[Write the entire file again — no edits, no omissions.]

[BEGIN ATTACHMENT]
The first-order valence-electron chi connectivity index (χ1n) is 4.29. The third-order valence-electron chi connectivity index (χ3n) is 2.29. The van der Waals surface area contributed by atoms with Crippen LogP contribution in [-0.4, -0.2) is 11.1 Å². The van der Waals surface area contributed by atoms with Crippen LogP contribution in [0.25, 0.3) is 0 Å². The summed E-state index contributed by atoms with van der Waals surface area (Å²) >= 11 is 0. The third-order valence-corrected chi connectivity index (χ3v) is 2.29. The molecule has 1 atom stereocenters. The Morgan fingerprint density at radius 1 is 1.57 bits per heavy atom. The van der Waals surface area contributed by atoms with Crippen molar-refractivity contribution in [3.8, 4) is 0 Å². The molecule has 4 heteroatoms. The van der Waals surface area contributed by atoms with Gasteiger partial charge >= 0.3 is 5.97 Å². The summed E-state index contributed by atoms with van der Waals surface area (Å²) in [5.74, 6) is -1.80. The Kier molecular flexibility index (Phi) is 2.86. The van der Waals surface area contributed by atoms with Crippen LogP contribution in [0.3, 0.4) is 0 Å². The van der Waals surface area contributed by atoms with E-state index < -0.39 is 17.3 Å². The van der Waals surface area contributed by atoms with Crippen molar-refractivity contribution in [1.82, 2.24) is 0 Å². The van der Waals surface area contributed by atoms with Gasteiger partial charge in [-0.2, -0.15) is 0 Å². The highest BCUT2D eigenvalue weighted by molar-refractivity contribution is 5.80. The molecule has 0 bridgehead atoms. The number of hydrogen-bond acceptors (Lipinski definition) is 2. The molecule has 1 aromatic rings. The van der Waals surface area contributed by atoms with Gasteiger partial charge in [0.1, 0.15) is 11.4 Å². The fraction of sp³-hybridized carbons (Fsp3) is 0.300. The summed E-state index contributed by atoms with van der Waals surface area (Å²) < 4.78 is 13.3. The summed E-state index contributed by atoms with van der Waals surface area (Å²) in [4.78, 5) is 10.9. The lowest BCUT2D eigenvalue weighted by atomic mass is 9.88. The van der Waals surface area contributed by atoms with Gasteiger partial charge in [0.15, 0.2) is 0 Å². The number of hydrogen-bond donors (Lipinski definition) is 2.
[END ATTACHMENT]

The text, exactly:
The first-order valence-electron chi connectivity index (χ1n) is 4.29. The third-order valence-electron chi connectivity index (χ3n) is 2.29. The van der Waals surface area contributed by atoms with Crippen LogP contribution in [-0.4, -0.2) is 11.1 Å². The van der Waals surface area contributed by atoms with Crippen LogP contribution in [0.25, 0.3) is 0 Å². The summed E-state index contributed by atoms with van der Waals surface area (Å²) >= 11 is 0. The third-order valence-corrected chi connectivity index (χ3v) is 2.29. The molecule has 1 atom stereocenters. The Morgan fingerprint density at radius 1 is 1.57 bits per heavy atom. The van der Waals surface area contributed by atoms with Crippen molar-refractivity contribution in [3.8, 4) is 0 Å². The molecule has 4 heteroatoms. The van der Waals surface area contributed by atoms with Gasteiger partial charge >= 0.3 is 5.97 Å². The summed E-state index contributed by atoms with van der Waals surface area (Å²) in [5.74, 6) is -1.80. The Kier molecular flexibility index (Phi) is 2.86. The van der Waals surface area contributed by atoms with Crippen LogP contribution in [0.3, 0.4) is 0 Å². The van der Waals surface area contributed by atoms with E-state index < -0.39 is 17.3 Å². The van der Waals surface area contributed by atoms with Crippen molar-refractivity contribution in [1.82, 2.24) is 0 Å². The van der Waals surface area contributed by atoms with Gasteiger partial charge in [-0.2, -0.15) is 0 Å². The highest BCUT2D eigenvalue weighted by molar-refractivity contribution is 5.80. The molecule has 0 bridgehead atoms. The number of hydrogen-bond acceptors (Lipinski definition) is 2. The molecule has 1 aromatic rings. The van der Waals surface area contributed by atoms with Gasteiger partial charge in [0.1, 0.15) is 11.4 Å². The fraction of sp³-hybridized carbons (Fsp3) is 0.300. The summed E-state index contributed by atoms with van der Waals surface area (Å²) < 4.78 is 13.3. The summed E-state index contributed by atoms with van der Waals surface area (Å²) in [4.78, 5) is 10.9. The lowest BCUT2D eigenvalue weighted by atomic mass is 9.88. The van der Waals surface area contributed by atoms with Gasteiger partial charge in [0.15, 0.2) is 0 Å². The number of hydrogen-bond donors (Lipinski definition) is 2.